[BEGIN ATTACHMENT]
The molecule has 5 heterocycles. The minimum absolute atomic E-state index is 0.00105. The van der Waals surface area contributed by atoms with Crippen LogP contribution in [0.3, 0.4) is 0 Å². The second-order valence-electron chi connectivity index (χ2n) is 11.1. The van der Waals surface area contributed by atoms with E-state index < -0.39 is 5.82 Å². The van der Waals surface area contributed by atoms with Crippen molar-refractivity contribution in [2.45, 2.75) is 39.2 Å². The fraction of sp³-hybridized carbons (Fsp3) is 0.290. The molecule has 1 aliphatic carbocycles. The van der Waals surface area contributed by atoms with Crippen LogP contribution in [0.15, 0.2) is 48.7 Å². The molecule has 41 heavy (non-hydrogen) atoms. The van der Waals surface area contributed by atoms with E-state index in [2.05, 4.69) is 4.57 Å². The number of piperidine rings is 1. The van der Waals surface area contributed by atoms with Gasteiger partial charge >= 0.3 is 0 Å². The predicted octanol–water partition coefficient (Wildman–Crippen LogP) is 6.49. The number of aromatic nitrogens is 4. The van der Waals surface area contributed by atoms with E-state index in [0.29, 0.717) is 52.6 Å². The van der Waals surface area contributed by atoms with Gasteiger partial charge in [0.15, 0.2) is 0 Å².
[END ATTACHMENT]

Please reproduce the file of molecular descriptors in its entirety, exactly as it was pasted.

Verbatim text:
The molecule has 5 heterocycles. The minimum absolute atomic E-state index is 0.00105. The van der Waals surface area contributed by atoms with Crippen LogP contribution in [0.3, 0.4) is 0 Å². The second-order valence-electron chi connectivity index (χ2n) is 11.1. The van der Waals surface area contributed by atoms with E-state index < -0.39 is 5.82 Å². The van der Waals surface area contributed by atoms with Crippen molar-refractivity contribution in [2.45, 2.75) is 39.2 Å². The fraction of sp³-hybridized carbons (Fsp3) is 0.290. The molecule has 1 aliphatic carbocycles. The van der Waals surface area contributed by atoms with Crippen LogP contribution in [0.15, 0.2) is 48.7 Å². The molecule has 41 heavy (non-hydrogen) atoms. The van der Waals surface area contributed by atoms with E-state index in [2.05, 4.69) is 4.57 Å². The number of piperidine rings is 1. The van der Waals surface area contributed by atoms with Gasteiger partial charge >= 0.3 is 0 Å². The predicted octanol–water partition coefficient (Wildman–Crippen LogP) is 6.49. The number of aromatic nitrogens is 4. The van der Waals surface area contributed by atoms with E-state index in [0.29, 0.717) is 52.6 Å². The van der Waals surface area contributed by atoms with Gasteiger partial charge in [0.15, 0.2) is 0 Å².